Role models of greatness.

Here you will discover the back stories of kings, titans of industry, stellar athletes, giants of the entertainment field, scientists, politicians, artists and heroes – all of them gay or bisexual men. If their lives can serve as role models to young men who have been bullied or taught to think less of themselves for their sexual orientation, all the better. The sexual orientation of those featured here did not stand in the way of their achievements.

Tuesday, March 11, 2014

Bayard Taylor

Bayard Taylor (1825-1878), was an American poet, novelist, travel writer, literary critic, diplomat, lecturer and translator. He was a frustrated poet who, even though he published twenty volumes of poetry, resented the mass appeal of his travel writings, because his desire was to be known as a poet. Even his travel writings have been relegated to the dustbin of literary history, and he is known today solely for his translation of both volumes of Goethe’s Faust.

He shared Walt Whitman’s penchant for homosexual relationships. Taylor confided to Whitman that he found in his own nature “a physical attraction and tender and noble love of man for man.” Taylor’s novel Joseph and His Friend (1870), which depicted men holding hands and kissing, is considered the first American gay novel. This novel is said to be based on the romantic relationship between poets Fitz-Greene Halleck and Joseph Rodman Drake. As well, Taylor’s poem To a Persian Boy and short story Twin-Love explored homosexual attraction.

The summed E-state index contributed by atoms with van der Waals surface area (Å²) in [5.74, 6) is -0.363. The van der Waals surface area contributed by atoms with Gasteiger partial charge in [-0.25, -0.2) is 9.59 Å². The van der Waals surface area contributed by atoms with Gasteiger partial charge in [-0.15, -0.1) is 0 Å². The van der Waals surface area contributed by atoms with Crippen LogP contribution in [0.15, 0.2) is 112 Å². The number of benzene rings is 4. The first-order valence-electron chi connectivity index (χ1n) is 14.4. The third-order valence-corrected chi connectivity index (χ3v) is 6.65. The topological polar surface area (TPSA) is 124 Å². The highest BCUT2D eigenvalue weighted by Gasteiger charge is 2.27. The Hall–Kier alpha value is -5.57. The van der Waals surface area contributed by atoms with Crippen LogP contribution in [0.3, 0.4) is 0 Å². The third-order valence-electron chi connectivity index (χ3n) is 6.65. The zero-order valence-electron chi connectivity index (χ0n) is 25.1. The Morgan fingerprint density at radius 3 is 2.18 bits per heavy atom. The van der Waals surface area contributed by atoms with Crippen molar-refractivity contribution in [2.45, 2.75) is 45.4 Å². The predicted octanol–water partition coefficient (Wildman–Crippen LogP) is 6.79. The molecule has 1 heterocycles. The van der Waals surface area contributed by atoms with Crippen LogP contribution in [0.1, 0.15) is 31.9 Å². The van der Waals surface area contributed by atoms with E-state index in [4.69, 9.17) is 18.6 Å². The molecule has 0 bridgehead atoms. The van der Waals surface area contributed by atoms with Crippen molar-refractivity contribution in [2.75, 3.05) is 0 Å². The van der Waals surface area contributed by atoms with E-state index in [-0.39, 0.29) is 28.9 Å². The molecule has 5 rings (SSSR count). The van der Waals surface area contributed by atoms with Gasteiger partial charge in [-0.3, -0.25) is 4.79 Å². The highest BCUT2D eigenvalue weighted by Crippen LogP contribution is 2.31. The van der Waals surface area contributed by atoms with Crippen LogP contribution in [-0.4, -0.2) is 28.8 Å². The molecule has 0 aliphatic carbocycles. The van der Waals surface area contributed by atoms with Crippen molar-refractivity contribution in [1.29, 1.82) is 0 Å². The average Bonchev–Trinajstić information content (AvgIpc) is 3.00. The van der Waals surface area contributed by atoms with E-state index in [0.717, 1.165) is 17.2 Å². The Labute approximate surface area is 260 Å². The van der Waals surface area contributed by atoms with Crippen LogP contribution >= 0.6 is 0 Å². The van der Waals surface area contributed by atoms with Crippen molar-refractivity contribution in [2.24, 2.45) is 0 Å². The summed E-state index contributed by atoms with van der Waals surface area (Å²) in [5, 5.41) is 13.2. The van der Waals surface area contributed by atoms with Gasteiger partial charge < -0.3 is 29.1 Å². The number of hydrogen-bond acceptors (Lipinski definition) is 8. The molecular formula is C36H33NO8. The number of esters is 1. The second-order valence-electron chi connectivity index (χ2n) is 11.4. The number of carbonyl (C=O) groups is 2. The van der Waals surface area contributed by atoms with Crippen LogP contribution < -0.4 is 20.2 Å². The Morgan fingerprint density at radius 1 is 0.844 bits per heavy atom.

In Keith Stern’s Queers in History, it is revealed that the love of Taylor’s life was George Henry Boker, although both men had married. Mitch Gould relates that American banker, diplomat and poet George Boker wrote to Taylor in 1856 that he had “never loved anything human as I love you. It is a joy and a pride to my heart to know that this feeling is returned.”

Taylor wrote popular columns in important newspapers and magazines, and he served as a diplomat to both Russia and Germany. He was so well known at the time of his death in Germany that the New York Times printed his obituary on its front page.

To a Persian Boy in the Bazaar at Smyrna


The gorgeous blossoms of that magic tree
Beneath whose shade I sat a thousand nights
Breathed from their opening petals all delights
Embalmed in spice of Orient Poesy,
When first, young Persian, I beheld thine eyes,
And felt the wonder of thy beauty grow
Within my brain, as some fair planet’s glow
Deepens, and fills the summer evening skies.
From under thy dark lashes shone on me
The rich, voluptuous soul of Eastern land,
Impassioned, tender, calm, serenely sad, –
Such as immortal Hafiz felt when he
Sang by the fountain-streams of Rocnabad,
Or in the bowers of blissful Samarcand.

The engraving at the top of this post is by John Chester Buttre after a photograph. Courtesy of the Library of Congress, Washington, D.C.

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